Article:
I will not hide from you that decoherence does not solve the issues explicitly - it is for all practical purposes - meaning there is no way experimentally of distinguishing it from an ensemble where it has the outcome prior to observation hence removing the need for a conscious observer. As Schlosshauer puts it decoherence transforms a pure state into an improper ensemble - here improper means it is not really an ensemble - just that it is experimentally indistinguishable from one. But that's the point - you do not need to assume a conscious observer - you can assume it 'objectively' exists with no contradiction of the rules of QM.

    Wigner held views along the lines of what you posted but when he found out about the early work of Zurek on decoherence realised it no longer was required and abandoned it.

    Thanks
    Bill
     
    Last edited: Oct 21, 2012
  5. Oct 26, 2012 #4


    It seems to be more subtle than that - a particle's wavefunction would collapse at contact with a barrier(due to decoherence - like charges repel each other) instead of tunneling through it(e.g. in a tunneling diode). Yet quantum tunneling exists and is widely utilized.
     
  6. Oct 26, 2012 #5
    How would you respond to this thought experiment by Ghirardi, from his book "Sneaking a Look at God's Cards"? He claims to provide a means of empirically distinguishing between actual wavefunction collapse and decoherence. Basically, if A is the observable whose eigenstates form the pointer basis of an apparatus, Ghirardi proposes to perform a measurement on an observable Z of the apparatus which is incompatible with A. In practice our apparatus has a position pointer basis, because we have to read off the position of the pointer, so we would have to somehow perform a momentum measurement of the apparatus pointer or something.
     
  7. Oct 26, 2012 #6
     
  8. Oct 26, 2012 #7

    bhobba

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    For decoherence to occur it needs to interact with other particles like photons, atoms etc so you consider it a composite system. A potential barrier is not enough to cause decoherence as the standard exercise of calculating what occurs when it meets such a barrier shows, so tunneling can occur which can be detected later by an actual observation.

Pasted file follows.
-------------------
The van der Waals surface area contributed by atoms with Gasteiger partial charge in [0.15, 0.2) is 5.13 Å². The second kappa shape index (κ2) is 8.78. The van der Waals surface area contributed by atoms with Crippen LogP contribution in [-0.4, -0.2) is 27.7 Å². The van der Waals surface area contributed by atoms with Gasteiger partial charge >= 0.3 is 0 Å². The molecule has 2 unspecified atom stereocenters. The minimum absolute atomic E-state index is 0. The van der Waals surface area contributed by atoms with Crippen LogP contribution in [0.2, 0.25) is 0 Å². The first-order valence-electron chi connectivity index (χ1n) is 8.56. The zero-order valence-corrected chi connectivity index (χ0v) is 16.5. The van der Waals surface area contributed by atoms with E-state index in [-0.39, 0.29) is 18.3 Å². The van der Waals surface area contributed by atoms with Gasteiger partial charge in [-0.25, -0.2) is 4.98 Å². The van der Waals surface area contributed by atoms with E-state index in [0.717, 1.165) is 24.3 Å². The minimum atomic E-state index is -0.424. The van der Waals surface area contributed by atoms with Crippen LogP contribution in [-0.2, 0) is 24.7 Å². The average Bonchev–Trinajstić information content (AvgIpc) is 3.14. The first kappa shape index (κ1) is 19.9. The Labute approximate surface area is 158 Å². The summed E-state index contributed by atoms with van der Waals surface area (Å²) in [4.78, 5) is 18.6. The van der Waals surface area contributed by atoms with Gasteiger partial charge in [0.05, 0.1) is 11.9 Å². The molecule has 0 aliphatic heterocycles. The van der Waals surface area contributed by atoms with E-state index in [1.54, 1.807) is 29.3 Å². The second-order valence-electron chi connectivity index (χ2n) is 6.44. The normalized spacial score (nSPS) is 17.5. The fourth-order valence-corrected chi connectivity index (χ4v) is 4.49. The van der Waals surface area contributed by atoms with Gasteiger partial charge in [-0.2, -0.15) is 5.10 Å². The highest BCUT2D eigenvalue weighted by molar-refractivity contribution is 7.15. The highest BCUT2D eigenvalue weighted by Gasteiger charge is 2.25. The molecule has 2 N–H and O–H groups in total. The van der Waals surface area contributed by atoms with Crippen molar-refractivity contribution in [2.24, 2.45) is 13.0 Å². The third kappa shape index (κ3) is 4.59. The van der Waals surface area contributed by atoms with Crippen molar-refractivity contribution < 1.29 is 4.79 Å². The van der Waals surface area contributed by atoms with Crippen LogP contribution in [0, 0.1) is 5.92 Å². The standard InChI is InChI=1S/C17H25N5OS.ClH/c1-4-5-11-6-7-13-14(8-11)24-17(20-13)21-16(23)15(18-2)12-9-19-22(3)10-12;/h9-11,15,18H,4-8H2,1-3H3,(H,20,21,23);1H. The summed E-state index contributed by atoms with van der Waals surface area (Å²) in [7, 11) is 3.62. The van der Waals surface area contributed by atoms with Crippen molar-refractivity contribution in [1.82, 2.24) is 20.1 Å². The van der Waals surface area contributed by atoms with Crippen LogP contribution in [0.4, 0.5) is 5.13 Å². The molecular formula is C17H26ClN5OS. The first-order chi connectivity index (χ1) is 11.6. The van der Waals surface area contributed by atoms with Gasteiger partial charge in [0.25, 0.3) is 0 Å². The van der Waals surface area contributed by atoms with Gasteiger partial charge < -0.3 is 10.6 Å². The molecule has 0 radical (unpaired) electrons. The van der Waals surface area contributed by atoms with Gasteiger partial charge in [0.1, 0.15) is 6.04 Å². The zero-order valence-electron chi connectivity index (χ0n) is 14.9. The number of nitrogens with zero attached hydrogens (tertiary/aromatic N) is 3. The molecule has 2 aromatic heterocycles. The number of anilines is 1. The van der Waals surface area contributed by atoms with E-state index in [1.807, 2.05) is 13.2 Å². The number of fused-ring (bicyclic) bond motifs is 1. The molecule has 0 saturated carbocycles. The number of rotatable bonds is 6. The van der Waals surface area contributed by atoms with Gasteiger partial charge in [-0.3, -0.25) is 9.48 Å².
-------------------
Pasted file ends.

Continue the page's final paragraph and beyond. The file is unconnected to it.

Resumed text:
In interpretations based on decoherence the quantum state is considered a pre-probability and not an actual outcome until it is made real by an observation in which case you have to take into account the whole observational setup including decoherence.

    Thanks
    Bill
     
    Last edited: Oct 26, 2012
  9. Oct 26, 2012 #8

    bhobba

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    It's more than in practice - its in fact. There is zero doubt the pointer is in some quantum state depending on its position. The system has become entangled with the apparatus so its an actual reflection of the property the system has. Being a macroscopic object the pointers quantum uncertainty in position is way way below its resolution. Conceptually it is probably better to view the measurement result as a digital output.

    The real issue is why for all practical purposes can the system be considered to be in a mixed state and observation picks an outcome and the outcome can be considered to be there prior to observation. Decoherence does not explain why that is - it merely accepts that's what the math shows. To be exact we can interpret it in a sensible way and resolve the issues but it does not compel us to do so.

    This is why I sometime make the comment its almost as if people want it to be more perverse than it actually is - yes one can claim, correctly, it does not explain how a particular result is selected or even why we get any result at all, but it is consistent with a much more common sense view of the world so why not simply choose that - its what I do. In fact that it is experimentally indistinguishable from our usual intuition is undoubtedly how our intuition developed - why fight it.

    Thanks
    Bill
     
    Last edited: Oct 26, 2012
  10. Oct 26, 2012 #9
    So bhobba, what are your thoughts on Ghirardi's thought experiment?
     
  11. Oct 27, 2012 #10

    bhobba

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    All the detail is not present for me to make a full assessment.